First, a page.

As in-depth a book about psychedelics can be— diving into the history, cultural impact, medical benefits and legality.
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• Our perceptions of the world offer us not a literal transcription of reality but rather a seamless illusion woven from both the data of our senses and the models in our memories. Normal waking consciousness feels perfectly transparent, and yet it is less a window on reality than the product of our imaginations – a kind of controlled hallucination.
• “I hope whatever you’re doing, / you’re stopping now and then / and / not doing it at all.” -James Fadiman
• If you need to be reminded how completely mental habits blind us to experience, just take a trip to an unfamiliar country. Suddenly you wake up!
• The mushroom’s psychoactive compound was first identified, synthesize, and named in the late 1950s by Albert Hoffman, the Swiss chemist who discovered LSD.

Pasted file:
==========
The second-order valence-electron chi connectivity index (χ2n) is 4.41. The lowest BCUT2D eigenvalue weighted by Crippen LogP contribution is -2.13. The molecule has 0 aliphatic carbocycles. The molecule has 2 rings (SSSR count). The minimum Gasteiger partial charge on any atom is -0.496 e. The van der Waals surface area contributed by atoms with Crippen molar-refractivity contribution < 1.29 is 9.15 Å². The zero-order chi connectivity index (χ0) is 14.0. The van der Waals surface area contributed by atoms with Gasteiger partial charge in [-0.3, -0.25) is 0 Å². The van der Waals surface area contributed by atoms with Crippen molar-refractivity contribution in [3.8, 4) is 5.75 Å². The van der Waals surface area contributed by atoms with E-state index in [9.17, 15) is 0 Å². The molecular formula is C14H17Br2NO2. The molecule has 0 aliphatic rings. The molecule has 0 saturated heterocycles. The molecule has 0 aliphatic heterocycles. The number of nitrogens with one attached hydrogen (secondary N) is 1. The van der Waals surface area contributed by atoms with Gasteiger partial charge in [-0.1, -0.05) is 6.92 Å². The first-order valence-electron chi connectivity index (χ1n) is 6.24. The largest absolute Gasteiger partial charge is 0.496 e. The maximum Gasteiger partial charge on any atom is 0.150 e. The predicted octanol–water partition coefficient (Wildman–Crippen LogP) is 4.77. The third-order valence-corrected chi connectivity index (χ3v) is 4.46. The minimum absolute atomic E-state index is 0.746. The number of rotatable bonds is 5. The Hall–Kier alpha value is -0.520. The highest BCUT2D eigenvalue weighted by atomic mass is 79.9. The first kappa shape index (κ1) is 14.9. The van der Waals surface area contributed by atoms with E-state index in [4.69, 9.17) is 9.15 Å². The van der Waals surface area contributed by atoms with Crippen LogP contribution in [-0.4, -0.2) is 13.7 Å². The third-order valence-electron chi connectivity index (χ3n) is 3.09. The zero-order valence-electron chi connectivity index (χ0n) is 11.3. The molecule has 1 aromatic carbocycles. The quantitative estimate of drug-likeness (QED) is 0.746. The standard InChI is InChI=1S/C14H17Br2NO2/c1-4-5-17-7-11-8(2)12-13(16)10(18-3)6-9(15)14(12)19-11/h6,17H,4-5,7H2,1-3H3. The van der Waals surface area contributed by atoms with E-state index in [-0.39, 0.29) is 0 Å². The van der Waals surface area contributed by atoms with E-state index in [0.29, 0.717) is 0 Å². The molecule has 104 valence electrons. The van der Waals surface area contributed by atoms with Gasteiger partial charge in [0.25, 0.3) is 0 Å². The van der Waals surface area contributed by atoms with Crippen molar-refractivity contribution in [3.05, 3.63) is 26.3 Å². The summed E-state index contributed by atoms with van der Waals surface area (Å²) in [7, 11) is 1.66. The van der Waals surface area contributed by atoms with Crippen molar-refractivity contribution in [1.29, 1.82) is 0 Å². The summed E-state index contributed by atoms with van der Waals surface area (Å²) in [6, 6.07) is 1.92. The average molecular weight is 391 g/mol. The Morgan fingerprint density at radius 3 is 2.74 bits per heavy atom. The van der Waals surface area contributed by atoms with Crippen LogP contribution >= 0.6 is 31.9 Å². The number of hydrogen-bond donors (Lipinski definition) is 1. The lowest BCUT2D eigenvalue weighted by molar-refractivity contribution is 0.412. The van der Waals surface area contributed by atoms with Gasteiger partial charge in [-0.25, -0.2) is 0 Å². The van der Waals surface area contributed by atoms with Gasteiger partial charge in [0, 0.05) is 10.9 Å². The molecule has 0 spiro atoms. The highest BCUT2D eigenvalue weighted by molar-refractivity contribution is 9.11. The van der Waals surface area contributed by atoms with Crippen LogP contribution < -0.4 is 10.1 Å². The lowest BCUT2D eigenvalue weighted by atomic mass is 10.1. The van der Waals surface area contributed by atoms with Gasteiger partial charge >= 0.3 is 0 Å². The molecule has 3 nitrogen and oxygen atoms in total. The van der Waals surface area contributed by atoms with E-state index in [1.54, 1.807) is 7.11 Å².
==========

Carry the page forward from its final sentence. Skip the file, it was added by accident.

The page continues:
• Despite the 1960s trappings, the term “psychedelic,” coined in 1956, is etymologically accurate. Drawn from the Greek, it means simply “mind manifesting.”
• Our task in life consists precisely in a form of letting go of fear and expectations, an attempt to purely give oneself to the impact of the present.
• The mycelium mushroom in a forest do link the trees in it, root to root, not only supplying them with nutrients, but serving as a medium that conveys information about environmental threats and allows trees to selectively send nutrients to other trees in the forest.
• Humans have been using psilocybin mushrooms sacramentally for at least 7000 years.
• A 1957 magazine is the first known reference to “magic mushrooms,” a phrase that, it turns out, was coined not by a stone hippie but by a Life headline writer.
• “You may not get what you want, but you’ll get what you need.” *Referring to a psychedelic trip*